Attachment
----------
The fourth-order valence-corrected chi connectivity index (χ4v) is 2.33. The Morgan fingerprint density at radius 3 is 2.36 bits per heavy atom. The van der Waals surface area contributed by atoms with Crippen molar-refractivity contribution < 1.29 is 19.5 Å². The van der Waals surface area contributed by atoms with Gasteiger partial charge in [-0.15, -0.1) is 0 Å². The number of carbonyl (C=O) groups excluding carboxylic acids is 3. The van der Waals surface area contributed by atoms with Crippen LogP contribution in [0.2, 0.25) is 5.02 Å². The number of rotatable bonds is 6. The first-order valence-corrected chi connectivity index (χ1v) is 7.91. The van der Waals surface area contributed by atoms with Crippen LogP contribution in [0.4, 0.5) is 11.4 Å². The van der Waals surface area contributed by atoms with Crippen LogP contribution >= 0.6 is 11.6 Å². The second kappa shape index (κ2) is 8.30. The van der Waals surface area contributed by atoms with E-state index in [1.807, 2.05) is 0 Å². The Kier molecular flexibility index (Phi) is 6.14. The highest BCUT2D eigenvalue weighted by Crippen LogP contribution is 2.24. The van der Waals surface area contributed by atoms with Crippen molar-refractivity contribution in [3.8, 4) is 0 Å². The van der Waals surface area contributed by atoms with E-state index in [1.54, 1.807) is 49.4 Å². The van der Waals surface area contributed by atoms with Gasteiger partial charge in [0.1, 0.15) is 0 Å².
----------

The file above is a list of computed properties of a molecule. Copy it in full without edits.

The fourth-order valence-corrected chi connectivity index (χ4v) is 2.33. The Morgan fingerprint density at radius 3 is 2.36 bits per heavy atom. The van der Waals surface area contributed by atoms with Crippen molar-refractivity contribution < 1.29 is 19.5 Å². The van der Waals surface area contributed by atoms with Gasteiger partial charge in [-0.15, -0.1) is 0 Å². The number of carbonyl (C=O) groups excluding carboxylic acids is 3. The van der Waals surface area contributed by atoms with Crippen LogP contribution in [0.2, 0.25) is 5.02 Å². The number of rotatable bonds is 6. The first-order valence-corrected chi connectivity index (χ1v) is 7.91. The van der Waals surface area contributed by atoms with Crippen LogP contribution in [0.4, 0.5) is 11.4 Å². The van der Waals surface area contributed by atoms with Crippen LogP contribution >= 0.6 is 11.6 Å². The second kappa shape index (κ2) is 8.30. The van der Waals surface area contributed by atoms with E-state index in [1.807, 2.05) is 0 Å². The Kier molecular flexibility index (Phi) is 6.14. The highest BCUT2D eigenvalue weighted by Crippen LogP contribution is 2.24. The van der Waals surface area contributed by atoms with Crippen molar-refractivity contribution in [3.8, 4) is 0 Å². The van der Waals surface area contributed by atoms with E-state index in [1.54, 1.807) is 49.4 Å². The van der Waals surface area contributed by atoms with Gasteiger partial charge in [0.1, 0.15) is 0 Å².